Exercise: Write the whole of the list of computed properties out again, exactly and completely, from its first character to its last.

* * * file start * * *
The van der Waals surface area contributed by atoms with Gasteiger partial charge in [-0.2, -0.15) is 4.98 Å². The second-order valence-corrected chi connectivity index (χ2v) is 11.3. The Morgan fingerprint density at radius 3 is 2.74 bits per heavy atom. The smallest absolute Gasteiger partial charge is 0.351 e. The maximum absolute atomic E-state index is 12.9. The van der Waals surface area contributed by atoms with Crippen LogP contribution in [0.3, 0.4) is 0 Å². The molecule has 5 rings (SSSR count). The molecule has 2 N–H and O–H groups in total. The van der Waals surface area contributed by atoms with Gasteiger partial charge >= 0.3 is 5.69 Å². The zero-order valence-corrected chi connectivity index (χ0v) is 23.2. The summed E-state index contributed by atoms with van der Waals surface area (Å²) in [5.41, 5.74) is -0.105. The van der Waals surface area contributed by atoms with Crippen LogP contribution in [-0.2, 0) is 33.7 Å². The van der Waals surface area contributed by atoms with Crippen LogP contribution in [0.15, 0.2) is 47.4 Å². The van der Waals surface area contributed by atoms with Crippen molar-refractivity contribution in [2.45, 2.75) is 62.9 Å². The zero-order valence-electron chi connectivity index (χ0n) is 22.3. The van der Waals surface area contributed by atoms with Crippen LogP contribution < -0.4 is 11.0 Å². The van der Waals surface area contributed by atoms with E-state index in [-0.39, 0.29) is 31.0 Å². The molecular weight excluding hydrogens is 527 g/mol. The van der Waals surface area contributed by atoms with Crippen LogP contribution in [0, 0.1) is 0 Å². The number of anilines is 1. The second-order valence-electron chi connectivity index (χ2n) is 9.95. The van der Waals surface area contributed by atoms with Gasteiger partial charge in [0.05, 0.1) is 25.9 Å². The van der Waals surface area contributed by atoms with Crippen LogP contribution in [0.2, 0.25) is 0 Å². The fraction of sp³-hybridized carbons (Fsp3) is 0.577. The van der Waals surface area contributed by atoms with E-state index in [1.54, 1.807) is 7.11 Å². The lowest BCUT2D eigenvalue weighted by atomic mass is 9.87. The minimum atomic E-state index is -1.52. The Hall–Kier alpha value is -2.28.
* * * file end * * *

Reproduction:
The van der Waals surface area contributed by atoms with Gasteiger partial charge in [-0.2, -0.15) is 4.98 Å². The second-order valence-corrected chi connectivity index (χ2v) is 11.3. The Morgan fingerprint density at radius 3 is 2.74 bits per heavy atom. The smallest absolute Gasteiger partial charge is 0.351 e. The maximum absolute atomic E-state index is 12.9. The van der Waals surface area contributed by atoms with Crippen LogP contribution in [0.3, 0.4) is 0 Å². The molecule has 5 rings (SSSR count). The molecule has 2 N–H and O–H groups in total. The van der Waals surface area contributed by atoms with Gasteiger partial charge >= 0.3 is 5.69 Å². The zero-order valence-corrected chi connectivity index (χ0v) is 23.2. The summed E-state index contributed by atoms with van der Waals surface area (Å²) in [5.41, 5.74) is -0.105. The van der Waals surface area contributed by atoms with Crippen LogP contribution in [-0.2, 0) is 33.7 Å². The van der Waals surface area contributed by atoms with Crippen LogP contribution in [0.15, 0.2) is 47.4 Å². The van der Waals surface area contributed by atoms with Crippen molar-refractivity contribution in [2.45, 2.75) is 62.9 Å². The zero-order valence-electron chi connectivity index (χ0n) is 22.3. The van der Waals surface area contributed by atoms with Crippen LogP contribution < -0.4 is 11.0 Å². The van der Waals surface area contributed by atoms with E-state index in [-0.39, 0.29) is 31.0 Å². The molecular weight excluding hydrogens is 527 g/mol. The van der Waals surface area contributed by atoms with Crippen LogP contribution in [0, 0.1) is 0 Å². The number of anilines is 1. The second-order valence-electron chi connectivity index (χ2n) is 9.95. The van der Waals surface area contributed by atoms with Gasteiger partial charge in [0.05, 0.1) is 25.9 Å². The van der Waals surface area contributed by atoms with Crippen LogP contribution in [0.2, 0.25) is 0 Å². The fraction of sp³-hybridized carbons (Fsp3) is 0.577. The van der Waals surface area contributed by atoms with E-state index in [1.54, 1.807) is 7.11 Å². The lowest BCUT2D eigenvalue weighted by atomic mass is 9.87. The minimum atomic E-state index is -1.52. The Hall–Kier alpha value is -2.28.